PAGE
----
Now, what does this have to do with critical literacy?  Well, as I said above, critical literacy (and in literature specifically, critical literary theory) expects readers to consider texts from multiple perspectives, to not simply accept at face value that which is written as truth.  Because again: whose truth? (Side Note: That’s a-whole-nother topic that I’m sure you’ll be hearing about in the future as I work my way through my unit plan for Avi’s Nothing But The Truth.)

All too often we see things through our eyes alone, from our perspective alone, and sometimes that means we don’t see things as they really are.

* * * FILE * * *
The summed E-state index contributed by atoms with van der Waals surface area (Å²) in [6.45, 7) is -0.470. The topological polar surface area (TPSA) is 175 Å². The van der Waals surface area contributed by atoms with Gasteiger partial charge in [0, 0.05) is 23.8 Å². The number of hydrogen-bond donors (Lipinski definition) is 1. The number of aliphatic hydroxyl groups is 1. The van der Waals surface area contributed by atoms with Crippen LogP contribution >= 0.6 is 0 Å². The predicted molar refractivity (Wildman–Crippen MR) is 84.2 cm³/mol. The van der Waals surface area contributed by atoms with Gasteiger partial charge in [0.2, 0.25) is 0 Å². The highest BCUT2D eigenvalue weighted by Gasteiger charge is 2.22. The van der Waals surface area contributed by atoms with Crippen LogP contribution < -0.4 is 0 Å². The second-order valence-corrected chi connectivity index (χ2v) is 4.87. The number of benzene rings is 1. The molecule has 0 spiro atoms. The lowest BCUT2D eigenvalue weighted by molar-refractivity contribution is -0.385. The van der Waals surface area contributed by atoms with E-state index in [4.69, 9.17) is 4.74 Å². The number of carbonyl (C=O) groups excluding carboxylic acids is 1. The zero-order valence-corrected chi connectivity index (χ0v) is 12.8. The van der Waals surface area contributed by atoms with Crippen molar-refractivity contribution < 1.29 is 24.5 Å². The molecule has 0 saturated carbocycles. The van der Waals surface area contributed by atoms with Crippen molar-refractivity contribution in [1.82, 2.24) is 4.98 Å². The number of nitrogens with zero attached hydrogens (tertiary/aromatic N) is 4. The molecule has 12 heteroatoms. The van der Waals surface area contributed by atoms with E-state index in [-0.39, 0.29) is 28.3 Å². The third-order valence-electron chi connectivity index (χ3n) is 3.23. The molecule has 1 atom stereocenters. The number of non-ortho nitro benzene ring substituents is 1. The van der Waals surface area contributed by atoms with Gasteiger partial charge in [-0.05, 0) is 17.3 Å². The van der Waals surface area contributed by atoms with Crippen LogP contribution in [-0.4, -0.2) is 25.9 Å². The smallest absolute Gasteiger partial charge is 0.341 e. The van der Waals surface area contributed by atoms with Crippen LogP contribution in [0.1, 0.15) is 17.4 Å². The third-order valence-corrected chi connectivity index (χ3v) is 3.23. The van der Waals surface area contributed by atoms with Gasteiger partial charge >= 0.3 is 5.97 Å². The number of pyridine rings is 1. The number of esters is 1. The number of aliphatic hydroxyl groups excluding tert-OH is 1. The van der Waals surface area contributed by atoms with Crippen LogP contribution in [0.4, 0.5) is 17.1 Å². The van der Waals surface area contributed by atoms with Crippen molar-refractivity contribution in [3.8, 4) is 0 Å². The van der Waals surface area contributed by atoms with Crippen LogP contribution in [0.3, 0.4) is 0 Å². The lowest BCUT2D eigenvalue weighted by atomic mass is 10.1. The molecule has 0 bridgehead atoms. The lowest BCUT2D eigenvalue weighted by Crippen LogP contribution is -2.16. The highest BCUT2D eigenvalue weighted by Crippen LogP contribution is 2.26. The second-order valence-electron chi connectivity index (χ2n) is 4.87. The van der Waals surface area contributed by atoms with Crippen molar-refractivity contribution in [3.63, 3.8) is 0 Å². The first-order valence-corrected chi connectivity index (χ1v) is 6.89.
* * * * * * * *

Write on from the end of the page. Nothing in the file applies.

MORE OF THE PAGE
Case In Point:  My senior thesis at Allegheny College focused on Native American women in Puritan New England.  In the course of my research, I read a number of documents written by New England Puritans, describing the culture and customs of the natives around them.  Of particular relevance here are their descriptions of native religion.  Though there were a number of cultural groups in New England at the time (Massachusett, Wampanoag, Nipmuck, Narragansett, etc.), they shared many customs and beliefs.  These native groups believed in two main spirits — Keihtan, their creator-god, and Hobbomock, a mischievous spirit who could help or hurt.  After creating the world, Keihtan pretty much checked out–he (she?) didn’t get involved in human affairs.  Hobbomock, on the other hand, was within call, and so spiritual leaders most often worshiped/prayed to Hobbomock. Instead of seeing this very different belief system as something unique to native culture, Puritan observers associated Keihtan with their Christian God and Hobbomock with their Christian Satan.  Thus, the natives were devil-worshipers.